Jan. 6, 2014 at 1:56 PM ET
Will the high-waisted, futuristic fashion trend depicted in “Her” become … the future?
In Spike Jonze’s latest masterpiece, actor Joaquin Phoenix spends his days falling in love with his computer operating system (sexily voiced by Scarlett Johansson), all while wearing questionable bottoms.
The retro wool trousers — worn high and fitted — are one of the standout items from the film’s visual interpretation of vintage-inspired days to come, which feel terribly familiar and hipster-esque. The film, now in theaters, has been applauded for its impressive, subtle set and wardrobe design, and the unique style aesthetic is now available for purchase: Opening Ceremony released a line of clothing inspired by the film's fashion in late December.
The supposedly androgynous collection, dubbed "Her" by Opening Ceremony, was designed in conjunction with retailer Humberto Leon and is designed "for men and meant for women to steal.” (Legally?) Ranging from $100-$450, the line features short-collared shirts, ‘70s professor-chic cardigans, slim front-shirt pockets to perfectly fit your beloved iPhone (and its voice assistant, Siri), and of course, navel-grazing pants. This is somewhat surprising seeing as how Jonze, just last month, declared he was “so sick of the high-waisted pants.”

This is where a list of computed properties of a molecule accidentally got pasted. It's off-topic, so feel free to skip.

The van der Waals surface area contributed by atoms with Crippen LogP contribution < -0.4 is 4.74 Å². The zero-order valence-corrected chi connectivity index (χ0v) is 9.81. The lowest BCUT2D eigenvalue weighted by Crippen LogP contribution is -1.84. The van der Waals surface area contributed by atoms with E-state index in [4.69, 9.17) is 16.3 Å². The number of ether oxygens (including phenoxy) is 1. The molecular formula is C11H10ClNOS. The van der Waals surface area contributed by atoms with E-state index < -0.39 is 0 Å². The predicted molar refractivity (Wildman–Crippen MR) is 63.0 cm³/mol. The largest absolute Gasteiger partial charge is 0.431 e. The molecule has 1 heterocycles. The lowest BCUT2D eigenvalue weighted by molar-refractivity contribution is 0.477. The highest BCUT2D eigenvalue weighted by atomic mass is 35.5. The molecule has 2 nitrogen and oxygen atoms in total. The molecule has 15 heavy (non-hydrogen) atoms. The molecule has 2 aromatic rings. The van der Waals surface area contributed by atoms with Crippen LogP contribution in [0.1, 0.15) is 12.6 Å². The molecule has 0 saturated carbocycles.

“I really didn’t intend for it to be such a topic of discussion,” he said in an interview with the LA Times. “When [one of the characters] walks in with his high-waisted pants it gets a laugh at every screening. The first time I watched it with an audience I felt like I screwed up so badly. I had to watch it with an audience a few more times to place the laugh. And I think what it’s about is that early on the in film you’re trying to grasp and ingest new information. And when [the character] walks in with an outfit that’s so obviously not our world, he looks nerdy and you can laugh, like 'OK, I can accept the world that’s been created.'"
Asked whether he himself will be brave enough to don the collection, Jonze honestly admitted to the Wall Street Journal: "I'm going to be embarrassed wearing clothes from my movie, but I really like them and… damn it, they're good clothes."